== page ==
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Kentucky Wildcats Morning Quickies: Movin’ On Up The Rankings Edition

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What’s in a ranking? Why is Kentucky ranked 6th by the AP, yet so poorly thought of by Ken Pomeroy’s stats and the ESPN BPI? All questions have answers, and this one is no different.

Auburn v Kentucky Photo by Michael Hickey/Getty Images

Good morning, ladies and gentlemen of the Big Blue Nation, and welcome to the Tuesday Morning Quickies.

The latest AP poll shows the Kentucky Wildcats threatening the top five, checking in at #6 this week. The disparity between this ranking and the rankings provided by possession-based statistics is one of the largest I’ve ever seen for a Kentucky team. KenPom has UK at #26 and BPI at #23.

What’s the cause of this? Well generally, possession-based models effectively spit out numbers based on the difference between points scored and points allowed per possession in their bottom-line rankings. In other words, teams that win a lot of close games will always wind up looking worse than teams that have a fair number of blowouts.

Some may question the efficacy of that, but possession-based systems don’t care about your heart, determination, teamwork and effort. They reduce basketball to numbers, because that is necessary in order to reach what these systems are designed to produce — win probabilities.

It’s easy to dismiss these types of results in favor of resume and eye-test ranking, but you do so at your peril. Teams that win a lot of close games also lose close games, as evidenced by Kentucky. In SEC play, UK has won exactly three games by as many as ten points, and their average losing margin in league is 6 points and over the whole season is under five points (4.6). Mitigating this point is the fact that UK has only lost five games so far all season.

So you can see that discounting early-season blowouts, which were unusually few in number and limited in magnitude for Kentucky this season, the difference between points scored and allowed all season has been pretty small. That’s always going to be reflected in possession-based systems, because in their essence, they are measurements of scoring margin.

What our eyes also tell us, and this also cannot be picked up by possession-based stats, is that Kentucky has let a fair number of large-margin victories turn into narrow ones due to late-game execution problems combined with coach John Calipari’s somewhat infamous tendency to protect leads by extending possessions late in games, often to the detriment of offensive efficiency. This leads to a lot of closer-than-it-should’ve-been games, and has a negative impact on efficiency margin.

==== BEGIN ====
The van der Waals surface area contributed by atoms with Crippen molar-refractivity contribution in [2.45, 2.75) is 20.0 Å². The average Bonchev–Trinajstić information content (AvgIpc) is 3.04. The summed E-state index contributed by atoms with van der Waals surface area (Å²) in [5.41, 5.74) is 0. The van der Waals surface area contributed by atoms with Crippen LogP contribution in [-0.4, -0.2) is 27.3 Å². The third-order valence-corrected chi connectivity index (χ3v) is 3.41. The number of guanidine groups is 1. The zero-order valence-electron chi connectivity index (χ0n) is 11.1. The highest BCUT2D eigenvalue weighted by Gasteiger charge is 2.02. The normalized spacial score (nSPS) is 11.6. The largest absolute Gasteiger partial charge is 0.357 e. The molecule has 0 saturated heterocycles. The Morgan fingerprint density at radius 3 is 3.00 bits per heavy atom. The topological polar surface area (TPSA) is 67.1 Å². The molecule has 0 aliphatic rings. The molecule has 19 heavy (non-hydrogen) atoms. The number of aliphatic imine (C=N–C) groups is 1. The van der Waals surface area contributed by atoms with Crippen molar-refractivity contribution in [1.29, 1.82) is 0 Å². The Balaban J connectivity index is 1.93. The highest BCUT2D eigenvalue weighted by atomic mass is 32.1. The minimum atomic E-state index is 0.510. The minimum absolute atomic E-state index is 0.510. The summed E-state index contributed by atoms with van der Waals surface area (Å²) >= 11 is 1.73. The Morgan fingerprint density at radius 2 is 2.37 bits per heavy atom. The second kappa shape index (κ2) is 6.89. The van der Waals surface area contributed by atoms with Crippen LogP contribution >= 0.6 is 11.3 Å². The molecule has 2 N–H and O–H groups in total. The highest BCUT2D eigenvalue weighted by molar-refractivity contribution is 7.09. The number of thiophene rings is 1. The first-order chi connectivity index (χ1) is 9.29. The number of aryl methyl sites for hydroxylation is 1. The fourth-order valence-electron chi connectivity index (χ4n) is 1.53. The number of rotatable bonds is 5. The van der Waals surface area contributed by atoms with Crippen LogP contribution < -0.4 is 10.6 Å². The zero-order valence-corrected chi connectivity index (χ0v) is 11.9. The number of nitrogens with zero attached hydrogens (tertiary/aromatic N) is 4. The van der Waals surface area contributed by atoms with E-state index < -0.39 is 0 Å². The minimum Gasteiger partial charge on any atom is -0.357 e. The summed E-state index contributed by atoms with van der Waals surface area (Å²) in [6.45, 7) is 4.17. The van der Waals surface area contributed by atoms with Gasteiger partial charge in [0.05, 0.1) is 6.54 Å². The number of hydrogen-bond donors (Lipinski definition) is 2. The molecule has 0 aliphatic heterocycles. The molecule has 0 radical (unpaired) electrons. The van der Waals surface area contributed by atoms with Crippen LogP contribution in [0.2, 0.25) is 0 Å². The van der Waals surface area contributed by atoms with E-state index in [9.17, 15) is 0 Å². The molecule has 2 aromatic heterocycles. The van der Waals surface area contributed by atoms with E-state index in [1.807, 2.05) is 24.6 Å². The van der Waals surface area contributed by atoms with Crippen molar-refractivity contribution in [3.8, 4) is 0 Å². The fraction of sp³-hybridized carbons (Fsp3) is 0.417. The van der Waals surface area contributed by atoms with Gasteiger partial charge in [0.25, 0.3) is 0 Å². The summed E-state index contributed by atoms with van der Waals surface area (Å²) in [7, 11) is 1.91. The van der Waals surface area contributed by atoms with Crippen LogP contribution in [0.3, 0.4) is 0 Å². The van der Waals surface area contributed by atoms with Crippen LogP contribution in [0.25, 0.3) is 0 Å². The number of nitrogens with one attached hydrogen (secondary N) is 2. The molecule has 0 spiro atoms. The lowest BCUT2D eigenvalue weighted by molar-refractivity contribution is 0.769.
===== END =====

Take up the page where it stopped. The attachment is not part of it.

The good news is that the Auburn game showed Kentucky’s much-improved late-game performance, resulting in low turnovers and a more comfortable final five minutes than we usually see. That improved late-game execution will be vital in the NCAA Tournament, where a lot of games wind up in contests over who executes best a crunch time and makes their free throws.

Is Kentucky #6 in the land? I think a fair case can be made for UK in the top ten, and that’s where they are. I can also make the case for them to be just outside the top ten, but in reality, it’s not that important. Suffice it to say that they are good enough to compete for all the marbles this year, and that’s enough.

Finally, some stupid for you courtesy of Pat Forde:

John Calipari got twitchy when a reporter mentioned the E-word—Evansville—Saturday, making excuses for a November loss to a team that went winless in the Missouri Valley Conference. If you want to know why the Wildcats are still lingering in the mid-20s in the Pomeroy Ratings and 14th in the NET, four spots behind 10-loss Arizona, what goes down as the worst loss by any ranked team has something to do with it.

Idjit. The Evansville loss has an insignificant impact on Pomeroy’s rankings of Kentucky, even though it was well-weighted against them as it should’ve been, although it does have a much bigger impact on the NET rankings. This is the kind of nonsense you write when you don’t know anything about your subject.

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”The inconsistency with what’s a foul and what’s not a foul in this Kentucky/Auburn game is maddening,” SEC basketball reporter Blake Lovell tweeted during Saturday’s game. “Makes SEC basketball a hard sell to the casual fan wanting to find an enjoyable game between some of the best talent in the sport.”

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